Being a good Camping Neighbor is about respect. It just takes a little common sense and thinking from the other persons perspective. You have to be considerate for other campers, the campground, and nature. Make sure the kids know the rules as well.
- Read and respect the campground’s rules and policies. Just because you don’t understand why they do things a certain way, doesn’t mean they don’t have a reason.
- Do not walk through another camper’s site, walk around it. Even if you are going to the bathrooms. While someone is camping think of their site as their yard.
- Limit noise from 10 pm until 6 am. At night noise carries far so keep this in mind. Yes I’m sure you like loud music, but that is why they make headphones. You can enjoy it so your neighbor doesn’t have to. Keep in mind that RV walls are thin and sound carries through it.
- Leave no trace at the campsite before you leave. Do a final walk through even once it’s time to leave.
- Drive slowly through the campground. Follow any posted speed limits and watch for children.
- Don’t leave your engine running more than a minute and turn on your parking lights if it’s late at night so you don’t shine someone’s tent.
- Be sure to check out on time. If it’s a busy campground there may be people waiting.
- Stay on recommended trails when hiking. This keeps damage to vegetation and erosion in one place
- Do not feed the wildlife as this encourages them to interact with and become dependent on humans
Hygiene and Waste
- Dispose of your waste water into the nearest dump station or a drain.
- Use biodegradable soap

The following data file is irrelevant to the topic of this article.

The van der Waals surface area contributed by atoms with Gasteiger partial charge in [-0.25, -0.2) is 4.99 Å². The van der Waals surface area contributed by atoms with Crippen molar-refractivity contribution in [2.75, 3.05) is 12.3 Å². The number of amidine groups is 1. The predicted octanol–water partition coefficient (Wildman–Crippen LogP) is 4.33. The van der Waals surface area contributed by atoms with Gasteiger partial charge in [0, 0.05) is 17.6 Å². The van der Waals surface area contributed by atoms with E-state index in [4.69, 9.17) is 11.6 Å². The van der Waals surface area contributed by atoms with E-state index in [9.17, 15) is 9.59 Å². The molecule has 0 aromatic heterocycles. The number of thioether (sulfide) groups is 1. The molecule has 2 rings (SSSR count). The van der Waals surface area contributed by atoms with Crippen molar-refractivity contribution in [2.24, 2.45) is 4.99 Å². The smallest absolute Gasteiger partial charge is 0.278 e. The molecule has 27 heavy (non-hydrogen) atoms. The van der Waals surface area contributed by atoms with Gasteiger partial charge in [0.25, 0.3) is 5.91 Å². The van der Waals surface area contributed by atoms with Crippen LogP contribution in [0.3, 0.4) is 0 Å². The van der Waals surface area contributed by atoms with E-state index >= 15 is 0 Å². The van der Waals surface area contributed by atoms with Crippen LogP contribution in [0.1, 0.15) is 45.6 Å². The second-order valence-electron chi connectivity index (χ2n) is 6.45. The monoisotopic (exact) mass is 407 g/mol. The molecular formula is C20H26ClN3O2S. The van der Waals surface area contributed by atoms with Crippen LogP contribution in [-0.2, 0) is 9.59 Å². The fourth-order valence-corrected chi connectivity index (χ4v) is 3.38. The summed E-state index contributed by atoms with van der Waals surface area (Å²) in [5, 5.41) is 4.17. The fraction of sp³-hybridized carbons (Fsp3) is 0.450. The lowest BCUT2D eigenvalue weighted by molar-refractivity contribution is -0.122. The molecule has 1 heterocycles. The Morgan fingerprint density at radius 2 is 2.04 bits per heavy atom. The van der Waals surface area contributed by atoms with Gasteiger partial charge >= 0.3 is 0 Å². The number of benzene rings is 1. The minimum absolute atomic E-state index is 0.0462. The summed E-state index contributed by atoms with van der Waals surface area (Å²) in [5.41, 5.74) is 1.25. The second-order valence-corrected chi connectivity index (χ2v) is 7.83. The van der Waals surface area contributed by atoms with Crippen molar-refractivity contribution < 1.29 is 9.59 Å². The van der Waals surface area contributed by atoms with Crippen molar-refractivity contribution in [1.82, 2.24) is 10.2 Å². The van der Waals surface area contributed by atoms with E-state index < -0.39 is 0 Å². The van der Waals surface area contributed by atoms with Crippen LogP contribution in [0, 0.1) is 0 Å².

- Clean up all food and scraps from picnic tables you use. Nobody likes showing up to their campsite to find hordes of ants and other bugs
- Make sure when you leave your campsite it is cleaner than when you arrived.
- Always clean up after your pets to avoid unnecessary smells and from annoying other campers who may step in their poop
- Do not leave your pets unattended. They will likely bark at strangers, dig holes and annoy your fellow campers
- Always have them on a leash (6 feet or less in length)
- Check ahead of time to confirm the campground you plan to stay at allows pets. Some campgrounds have a no pet policy
- Many campgrounds will have it posted if you are not allowed to have a campfire. Some campgrounds have portable fire pits to burn in so as not to destroy the grass areas and leave burnt rings
- Check with campground management before collecting any wood. Many allow you to collect deadwood rather than cutting down live trees
- Only burn wood and paper in your campfire.
- Do not leave your campfire unattended. Always completely extinguish your campfire when sleeping or leaving your campsite
Follow these guidelines and everyone should have a good time.